From laughingstock to columnist: Controversial online celebrity redeems herself
Updated: 2015-07-17 15:42
By Zhao Siyuan and Judith Huang(chinadaily.com.cn)
Luo Yufeng, better known as Sister Feng, poses with a passersby in Guangzhou during her marriage-seeking trip around the country in this undated file photo. [Photo/China Daily]
Luo Yufeng first gained online notoriety as an air-headed, homely twenty-something who unaccountably demanded China's most eligible bachelors despite not being well-qualified herself. Now, the controversial online celebrity has been hired by a respected news app as a columnist.
Luo shot to fame when she declared herself "the most intelligent human being in the past three centuries" and demanded a husband who "must be an elite with a degree in economics or similar from Peking University or Tsinghua University" and "must also be 176 to 183 centimeters tall and good looking".
These blunt remarks attracted relentless mockery and over 4.9 million followers on Sino Weibo, China's equivalent of Twitter, as this self-styled "intellectual" revealed further details, such as the fact that her main reading material was Zhi Yin and Gushihui, two lowbrow publications at the level of Reader's Digest, and certainly not serious publications such as Forbes or the Economist.
It also earned her the nickname "Sister Feng", which later became a byword for a silly, presumptuous attitude.
That was back in 2009. Now, the controversial young woman has reinvented herself, with a deal from a respected Chinese news app to become a columnist.
News app ifeng, one of the most influential of its kind among Chinese readers, announced the partnership on Wednesday, saying "Luo's straightforward style will offer a different perspective to readers."
Luo talked about online controversy, a topic she has been intimately familiar with in the last six years, citing Chinese actresses and singers in her debut column.
In stark contrast to her absurdly arrogant speech in 2009, the rookie columnist made a plea for tolerance in the column, with its unexpectedly humble tone.
The transition from an object of contempt to a columnist of a serious news app seems to have gained her supporters among the public, who left many supportive comments on her post on Weibo.
News app ifeng attaches this profile photo in the announcement that Luo Yufeng has been hired as a columnist. [Photo/Weibo.com]
Weibo user Yusuier lauded Luo's positive spirit. "I think she's a strong person. Born into a single-parent family, she keeps going on regardless of the contempt of her peers. Plus she has to take care of her aging mother and younger siblings."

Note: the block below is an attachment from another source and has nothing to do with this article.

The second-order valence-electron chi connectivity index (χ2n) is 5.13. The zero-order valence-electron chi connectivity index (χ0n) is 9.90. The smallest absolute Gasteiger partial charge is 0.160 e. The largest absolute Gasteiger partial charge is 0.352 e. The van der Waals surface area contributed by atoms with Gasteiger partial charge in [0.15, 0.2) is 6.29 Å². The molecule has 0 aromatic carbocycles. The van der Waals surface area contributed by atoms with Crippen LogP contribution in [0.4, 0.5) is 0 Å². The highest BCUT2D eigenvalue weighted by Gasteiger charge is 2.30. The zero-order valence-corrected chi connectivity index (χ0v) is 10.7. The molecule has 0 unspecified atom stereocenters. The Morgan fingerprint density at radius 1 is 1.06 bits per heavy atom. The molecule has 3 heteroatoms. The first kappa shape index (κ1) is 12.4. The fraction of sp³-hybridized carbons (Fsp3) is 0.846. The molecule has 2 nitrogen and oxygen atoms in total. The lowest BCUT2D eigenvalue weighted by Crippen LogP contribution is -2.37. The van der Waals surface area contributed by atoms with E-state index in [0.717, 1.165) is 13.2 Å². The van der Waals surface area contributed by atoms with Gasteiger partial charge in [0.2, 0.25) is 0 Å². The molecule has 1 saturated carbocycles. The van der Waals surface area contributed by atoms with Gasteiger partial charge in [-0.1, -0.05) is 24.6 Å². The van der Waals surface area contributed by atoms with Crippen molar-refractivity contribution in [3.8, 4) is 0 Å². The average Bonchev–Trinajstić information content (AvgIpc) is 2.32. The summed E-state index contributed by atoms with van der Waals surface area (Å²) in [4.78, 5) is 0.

The change, however, didn't happen overnight.
After living under online censure for two years since 2009, Luo moved to New York City in 2011. Little is known about how she got a US visa.
The new immigrant became a manicurist to make ends meet and gradually moved out of the public spotlight.
Luo came back into the public eye in May when she opened up to the Chinese version of the New York Times about her life in New York and her experience of working in different nail salons.
Luo was one of the interviewees who revealed the harsh, racist, and harmful working conditions as part of the newspaper's investigative report on the dark side of the sprawling business in New York.
The report gained sympathy for the hard worker, marking the first step of reconciliation between the once-hated attention-seeker and the public.
However, controversy continues to dog Luo, as it has followed her ever since she stepped into the spotlight.
Given that reading habits can give a glimpse into one's intellectual ability, it's come as no surprise that many have expressed doubts that someone who consumes lowbrow magazines has now been named a columnist, a job normally reserved for well-recognized, knowledgeable people with good educational backgrounds.
Luo went to a little known junior college in Southwest China's Chongqing. She doesn't even have a bachelor's degree.
In defense of the news app's decision, which skeptics called a bid for publicity, Wang Lu, an editor who helped to refine Luo's first published article, said she retained much of the original writing and only added two sentences.
Luo's writing "had a genuine voice", said the editor in a public account she runs on Wechat, a popular mobile instant communication app in China.
The news app's statement addressed Luo as Ms Luo Yufeng instead of the derogatory Sister Feng, and Luo's profile photo on the app projects the aspirational image of a professional working woman.